The ocean is there to be discovered and Steve Brady is an intrepid diver who has explored many underwater locations with a salty tale to tell.
“We’ve got it all and there’s just so much diversity of marine life in and around Australia. It’s amazing” Brady says. “This is probably a funny thing to say but if I had gills I’d be a very happy boy.”
With a litany of dive experiences under his belt, Brady wanted others to learn what the ocean has to offer. Informed by research from marine biologists and feedback from pro divers, he developed a calendar featuring marine wildlife events throughout the year, and uses the calendar to schedule dive trips at all levels of experience from beginner to advanced around Australia and beyond.
“Finding where you can go to see certain marine life is a very big thing for people and I’m the same. I want to see mola molas, I want to see mantas, so I want to go to a place that has the best chance at the best time to see them” says Brady.
Brady has an eye for adventure and despite the unpredictable nature of the sea, he is not deterred from making new discoveries. He recalls an incredible rendezvous with a manta ray after travelling out to an open ocean destination via spotter plane in West Australia.
“In West Australia we went to the township of Coral Bay. We specifically went out on a trip where they have spotter planes, and you aren’t on a reef. You’re in open water. Sandy bottoms, maybe twenty metres of water and you’re snorkeling with them. They’re just down there, just swimming around, very acrobatic, very inquisitive. Just to have one of them come gliding over the top of you, that’s very special” says Brady.
Australian dive sites are world renowned for their pristine waters, thanks to clean up projects led by conservation organisations and social media groups. Despite the awareness campaigns and changes to the community’s attitude toward disposing rubbish, microplastics are severely impacting the health of marine life globally.
When marine organisms filter seawater for their food and to absorb oxygen, they vicariously take in these tiny microplastic pieces. This plastic can become lodged in digestive and respiratory tracts, causing animals to suffer health problems or worse, mortality. In the ocean, it’s not just small filter feeding species like corals and clams that are being negatively affected, the larger pelagic animals, whales and sharks, are also being hit hard by this invisible threat.
“Plastic is everywhere, even in places we can’t see” says Ian Kiernan, founder of Clean Up Australia, an organisation that coordinates community clean up events of the environment every year in Australia and worldwide.
“Even if you aren’t really concerned about the health of marine creatures, you might pause when you know that you cannot escape that easily because they are in our drinking water” Kiernan says.
To decrease the problem of microplastics in our water, Kiernan recommends consumers buy clothes made with natural fabrics instead of synthetic material and avoid purchasing products like cosmetics, soaps, shampoos and detergents, that do not clearly state they are free of microplastics.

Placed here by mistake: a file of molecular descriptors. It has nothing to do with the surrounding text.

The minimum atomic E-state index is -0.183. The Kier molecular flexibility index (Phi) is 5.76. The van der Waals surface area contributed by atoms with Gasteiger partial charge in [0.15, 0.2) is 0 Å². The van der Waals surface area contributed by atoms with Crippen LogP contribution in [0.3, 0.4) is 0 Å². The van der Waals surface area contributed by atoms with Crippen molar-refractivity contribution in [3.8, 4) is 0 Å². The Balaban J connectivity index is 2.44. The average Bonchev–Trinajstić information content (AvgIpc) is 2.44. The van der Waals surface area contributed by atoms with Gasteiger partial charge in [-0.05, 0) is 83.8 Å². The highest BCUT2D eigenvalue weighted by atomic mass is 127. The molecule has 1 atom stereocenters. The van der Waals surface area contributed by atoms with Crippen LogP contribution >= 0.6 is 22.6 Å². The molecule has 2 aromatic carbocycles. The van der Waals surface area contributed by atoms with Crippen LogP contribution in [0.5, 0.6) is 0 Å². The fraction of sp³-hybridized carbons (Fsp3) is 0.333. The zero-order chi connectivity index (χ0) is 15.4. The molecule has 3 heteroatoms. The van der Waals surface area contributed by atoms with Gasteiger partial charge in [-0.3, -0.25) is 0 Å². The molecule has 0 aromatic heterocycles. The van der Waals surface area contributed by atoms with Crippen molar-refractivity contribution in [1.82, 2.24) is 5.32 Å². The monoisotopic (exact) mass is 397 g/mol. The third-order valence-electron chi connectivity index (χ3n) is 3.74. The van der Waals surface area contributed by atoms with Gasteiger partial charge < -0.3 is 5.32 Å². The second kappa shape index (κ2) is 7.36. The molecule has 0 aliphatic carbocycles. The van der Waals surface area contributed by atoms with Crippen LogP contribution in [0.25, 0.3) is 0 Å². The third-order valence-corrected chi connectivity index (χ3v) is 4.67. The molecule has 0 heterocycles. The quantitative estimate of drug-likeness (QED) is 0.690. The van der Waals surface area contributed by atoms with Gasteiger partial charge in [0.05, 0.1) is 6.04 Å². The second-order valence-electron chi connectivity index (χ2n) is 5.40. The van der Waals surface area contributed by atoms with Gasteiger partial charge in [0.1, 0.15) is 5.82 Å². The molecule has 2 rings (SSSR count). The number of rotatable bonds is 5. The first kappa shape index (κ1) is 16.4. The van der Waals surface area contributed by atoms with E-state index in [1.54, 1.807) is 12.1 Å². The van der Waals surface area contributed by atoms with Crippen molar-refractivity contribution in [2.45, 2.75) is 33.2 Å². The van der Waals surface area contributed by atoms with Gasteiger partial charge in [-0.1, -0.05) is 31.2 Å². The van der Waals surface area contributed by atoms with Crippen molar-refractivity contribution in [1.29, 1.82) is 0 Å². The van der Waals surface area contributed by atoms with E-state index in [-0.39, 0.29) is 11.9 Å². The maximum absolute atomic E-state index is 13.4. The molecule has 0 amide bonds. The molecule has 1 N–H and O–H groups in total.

Another way of overcoming obstacles to the continued health of the marine world is through ecotourism, which is offering coastal communities the benefit of financial return, by showing visitors how beautiful preserved natural environments are.
The Great Barrier Reef along Queensland’s coast and Ningaloo Reef off Exmouth in West Australia, both World Heritage listed areas, are prime examples of ecotourism’s success.
Divers share their once in a lifetime experiences when they dive with whales, sharks and dolphins through social media, attracting a lot of attention which ultimately turns marine species into major tourism draw cards overnight.
“People’s expectations are all different and everyone enjoys diving around the coral. But when people are fortunate enough to see species like mantas that would be their trip for the rest of their lives” says Brady.
Spectacular Coral Sea locations lying beyond the Great Barrier Reef are a prize ready for the taking.
“You’re talking thousands of metres of water, massive drop offs, just awesome visibility and you will get large pelagic marine life out there. If you like sharks, that’s the place to go” says Brady.
Another exciting dive destination is the S.S. Yongala shipwreck, which sunk in 1911 off Alva Beach, Ayr, in North Queensland.
“It’s a feeding station for mantas, bull rays, groupers and sharks. It’s safe to go learning to dive because you don’t have strong currents. You’ve got pristine visibility. You’ve got nice corals. I would promote it as one of the best places to learn to dive” says Brady.
The Ribbon Reefs are part of the Great Barrier Reef, which extend from Port Douglas all the way up passed Lizard Island.
“In June, July each year, you get the migration of the Minke whale coming through and that’s very special. That’s really a highlight for me in terms of marine species” says Brady.
And for the nouveau diver who stumbles upon a manta ray or a whale shark for the first time?
“You just let them be in their natural environment, you let them be the inquisitive one and you’re in for a great experience” says Brady.
Report by Gabrielle Ahern
Steve Brady manages ‘Dive In Australia’ located in Cairns (https://diveinaustralia.com.au) a travel agency matching dive companies to divers looking for their ideal wildlife encounter.
Ian Kiernen (AO) (1940 – 2018) was an accomplished Australian yachtsman, builder, property developer and great supporter of the environment. Kiernen established Clean Up Australia with Kim McKay and received many awards that recognised his inspiring work in Australia and around the world – the Order of Australia (1995), the UNEP Sasakawa Prize (1998) and the Centenary Medal (2001) to name but a few.